In today's business landscape, the pursuit of Equity, Diversity, and Inclusion (EDI) has become increasingly intertwined with the commercial objectives of companies. Many leaders have realised that these two goals are not in opposition but are mutually reinforcing, working in tandem to build a welcoming culture that benefits employees and clients. Few understand this better than Andrew Edginton, Chief Operating Officer at Gowling WLG (UK) LLP, who has helped his firm to become one of the most progressive employers in the legal profession.
Andrew sat down with Chris Mansfield, to discuss issues ranging from Gowling’s Inclusion for All strategy to the importance of technology in the future of the legal profession.
I hold two roles at the firm: Chief Operating Officer for the UK LLP and the Chief Financial Officer. I have direct responsibility for many aspects of the business, ranging from business improvement and procurement to finance and client services. I also oversee IT as well as attending our executive board and chairing our operational board. It’s a busy and varied role, and no two days are the same.
Gowling WLG is an international sector-focused law firm. We employ around 3,000 people worldwide, and we have offices in the UK, Canada, Continental Europe, the Middle East and Asia. Our UK business has about 1,200 employees, including 800 lawyers. From a strategic point of view, we are highly global, and we share a vision and values with our colleagues worldwide.
My background isn’t actually in law: I spent most of my career in a combination of management consulting and finance. As a management consultant, my focus was on optimising operational focus and helping people to improve what they do. I have a naturally inquisitive mind about how we can keep improving things: it’s not just about making sure things run smoothly; it’s about going in and actively making them better. I start every day reflecting on the previous day and thinking about what I could have done better. There’s always a way to improve. As you grow in your career, your leadership style evolves. I remember when I was at NPower, I went on a leadership development program. I was told that whilst you can choose to be a 'manager', you don’t choose to be a 'leader'; others choose that for you. That’s always stuck with me. Being a good leader is about giving people a reason to choose you, and the best way to do that is by being authentic and putting your best self forward.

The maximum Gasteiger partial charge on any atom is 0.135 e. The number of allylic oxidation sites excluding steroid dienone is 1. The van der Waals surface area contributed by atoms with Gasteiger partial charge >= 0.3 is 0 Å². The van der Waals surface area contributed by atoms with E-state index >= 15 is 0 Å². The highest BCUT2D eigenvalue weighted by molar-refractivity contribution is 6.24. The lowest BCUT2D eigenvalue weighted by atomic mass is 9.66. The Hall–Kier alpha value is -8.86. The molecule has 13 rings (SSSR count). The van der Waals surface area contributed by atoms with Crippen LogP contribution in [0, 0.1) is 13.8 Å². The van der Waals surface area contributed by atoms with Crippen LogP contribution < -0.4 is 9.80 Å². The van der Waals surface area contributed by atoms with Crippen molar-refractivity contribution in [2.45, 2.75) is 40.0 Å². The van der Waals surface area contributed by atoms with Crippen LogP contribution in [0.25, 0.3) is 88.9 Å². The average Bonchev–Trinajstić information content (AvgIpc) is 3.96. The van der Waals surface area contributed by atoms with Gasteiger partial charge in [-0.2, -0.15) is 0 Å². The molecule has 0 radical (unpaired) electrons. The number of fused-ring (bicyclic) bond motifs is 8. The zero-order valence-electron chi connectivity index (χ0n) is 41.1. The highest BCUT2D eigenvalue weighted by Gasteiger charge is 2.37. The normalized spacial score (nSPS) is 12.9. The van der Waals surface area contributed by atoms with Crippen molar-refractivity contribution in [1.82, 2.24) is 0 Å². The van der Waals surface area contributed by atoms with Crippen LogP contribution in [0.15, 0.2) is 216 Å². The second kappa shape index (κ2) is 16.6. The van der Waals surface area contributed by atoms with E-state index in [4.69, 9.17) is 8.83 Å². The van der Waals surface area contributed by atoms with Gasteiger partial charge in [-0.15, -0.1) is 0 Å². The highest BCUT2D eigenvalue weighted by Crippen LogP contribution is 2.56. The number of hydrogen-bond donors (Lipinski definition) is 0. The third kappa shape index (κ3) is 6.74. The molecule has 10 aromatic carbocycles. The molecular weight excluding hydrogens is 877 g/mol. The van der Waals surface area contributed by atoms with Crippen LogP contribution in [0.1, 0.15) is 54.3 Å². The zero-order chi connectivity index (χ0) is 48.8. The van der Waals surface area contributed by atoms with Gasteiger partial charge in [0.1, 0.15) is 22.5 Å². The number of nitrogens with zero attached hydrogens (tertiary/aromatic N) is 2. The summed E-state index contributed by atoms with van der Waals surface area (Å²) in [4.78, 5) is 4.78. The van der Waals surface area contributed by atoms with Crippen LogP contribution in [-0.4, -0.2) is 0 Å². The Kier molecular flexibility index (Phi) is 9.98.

I’m a huge believer that we’re all shaped by our experiences. When I was at NPower, I spent some time in Tanzania. I remember sitting in a field near the Ngorongoro Rainforest, reflecting on how our experiences shape our lives. It was an incredible moment. In all of my roles, there have been experiences that have stood out. At PWC, I learned the value of being clear, concise, and personable in communication. People want to listen to other people, not robots, so you need to be your natural self if you want to communicate effectively. The most important attribute any of us have is ourselves: it’s important to find a place to work where you can be your real self. I've also learned it’s vital to recognise and embrace the things you aren’t as good at. That can help you to understand your strengths, and focus on making these the best they can be. I think inclusion is the factor that draws everything together, and that’s been central to my work here at Gowling WLG. One of the highlights of my time here so far has been our role as official legal advisers and sponsors of the Birmingham 2022 Commonwealth Games: it was not only a chance to be heavily involved in a once-in-a-lifetime event but also to open up opportunities for everyone in our firm and the wider community.
We frame our thinking in this area around an Inclusion for All strategy. That does exactly what it says on the tin - trying to include everyone in building an inclusive culture. When I first joined the legal field, I think inclusion was seen as something other people did. But what we’re trying to do is make people realise it’s a key aspect of all of our roles, and it’s essential that everybody plays a part. So we make sure all of our teams have plans and set commitments around inclusion, and we discuss it as part of our agenda at our team meetings. We also have a focus on storytelling and encouraging people to share their experiences, whether it’s through round tables or our employee networks. I work closely with two networks: our Enable Network, which works closely with people with visible and non-visible disabilities, and our Embrace Network, which supports employees from underrepresented groups. I’m also really proud of our Black Talent in Law bursary scheme. It’s designed to support better access to the legal profession for Black students, providing tuition funding, work experience, and mentoring.
We’ve tried a lot of approaches over the years, but ultimately it comes down to putting inclusion work on the same level as client work. Ultimately, we believe that allows us not only to provide better service for our clients but also to deliver on our EDI commitments. Research has shown that professional services firms and their clients derive more value from diverse teams. We’re careful never to measure our people on single metrics, and we try to evaluate performance in a rounded way that considers contributions to our culture. We want people to be their whole selves every day. At the end of the day, we’re a people business, so we need to build an environment where everyone feels like they belong.
Just be yourself. I learned early in my career that people value authenticity. If you’re in an environment where you can’t be yourself, you’re probably in the wrong place. And if you’re an aspiring lawyer, make sure you learn about tech! It’s becoming crucial in how the field is developing, and it will only be more valuable in the future.